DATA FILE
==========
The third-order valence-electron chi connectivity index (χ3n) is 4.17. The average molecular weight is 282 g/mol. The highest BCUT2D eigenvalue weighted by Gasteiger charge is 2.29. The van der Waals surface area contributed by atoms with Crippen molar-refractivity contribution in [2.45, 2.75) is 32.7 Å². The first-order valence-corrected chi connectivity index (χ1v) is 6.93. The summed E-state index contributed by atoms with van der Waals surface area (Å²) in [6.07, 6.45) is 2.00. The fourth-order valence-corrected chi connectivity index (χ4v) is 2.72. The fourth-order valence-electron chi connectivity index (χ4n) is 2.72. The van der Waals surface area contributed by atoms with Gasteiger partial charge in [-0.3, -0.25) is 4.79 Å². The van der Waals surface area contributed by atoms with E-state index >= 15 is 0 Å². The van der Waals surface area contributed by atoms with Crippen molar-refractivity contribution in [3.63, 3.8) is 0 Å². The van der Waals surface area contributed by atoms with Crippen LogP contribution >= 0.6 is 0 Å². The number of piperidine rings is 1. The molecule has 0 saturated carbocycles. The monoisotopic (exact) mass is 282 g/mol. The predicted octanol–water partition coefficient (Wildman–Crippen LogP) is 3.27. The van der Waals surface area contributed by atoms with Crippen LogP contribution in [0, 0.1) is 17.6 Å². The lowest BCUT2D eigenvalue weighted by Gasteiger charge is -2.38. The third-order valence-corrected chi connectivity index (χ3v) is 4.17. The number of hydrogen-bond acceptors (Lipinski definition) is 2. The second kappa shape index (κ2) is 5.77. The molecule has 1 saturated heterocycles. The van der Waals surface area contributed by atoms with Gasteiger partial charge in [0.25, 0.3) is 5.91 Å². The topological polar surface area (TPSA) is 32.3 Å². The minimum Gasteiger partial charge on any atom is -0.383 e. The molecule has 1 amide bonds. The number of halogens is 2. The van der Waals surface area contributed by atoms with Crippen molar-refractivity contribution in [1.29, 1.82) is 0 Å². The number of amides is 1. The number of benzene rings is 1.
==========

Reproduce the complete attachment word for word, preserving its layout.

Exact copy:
The third-order valence-electron chi connectivity index (χ3n) is 4.17. The average molecular weight is 282 g/mol. The highest BCUT2D eigenvalue weighted by Gasteiger charge is 2.29. The van der Waals surface area contributed by atoms with Crippen molar-refractivity contribution in [2.45, 2.75) is 32.7 Å². The first-order valence-corrected chi connectivity index (χ1v) is 6.93. The summed E-state index contributed by atoms with van der Waals surface area (Å²) in [6.07, 6.45) is 2.00. The fourth-order valence-corrected chi connectivity index (χ4v) is 2.72. The fourth-order valence-electron chi connectivity index (χ4n) is 2.72. The van der Waals surface area contributed by atoms with Gasteiger partial charge in [-0.3, -0.25) is 4.79 Å². The van der Waals surface area contributed by atoms with E-state index >= 15 is 0 Å². The van der Waals surface area contributed by atoms with Crippen molar-refractivity contribution in [3.63, 3.8) is 0 Å². The van der Waals surface area contributed by atoms with Crippen LogP contribution >= 0.6 is 0 Å². The number of piperidine rings is 1. The molecule has 0 saturated carbocycles. The monoisotopic (exact) mass is 282 g/mol. The predicted octanol–water partition coefficient (Wildman–Crippen LogP) is 3.27. The van der Waals surface area contributed by atoms with Crippen LogP contribution in [0, 0.1) is 17.6 Å². The lowest BCUT2D eigenvalue weighted by Gasteiger charge is -2.38. The third-order valence-corrected chi connectivity index (χ3v) is 4.17. The number of hydrogen-bond acceptors (Lipinski definition) is 2. The second kappa shape index (κ2) is 5.77. The molecule has 1 saturated heterocycles. The van der Waals surface area contributed by atoms with Gasteiger partial charge in [0.25, 0.3) is 5.91 Å². The topological polar surface area (TPSA) is 32.3 Å². The minimum Gasteiger partial charge on any atom is -0.383 e. The molecule has 1 amide bonds. The number of halogens is 2. The van der Waals surface area contributed by atoms with Crippen molar-refractivity contribution in [1.29, 1.82) is 0 Å². The number of amides is 1. The number of benzene rings is 1.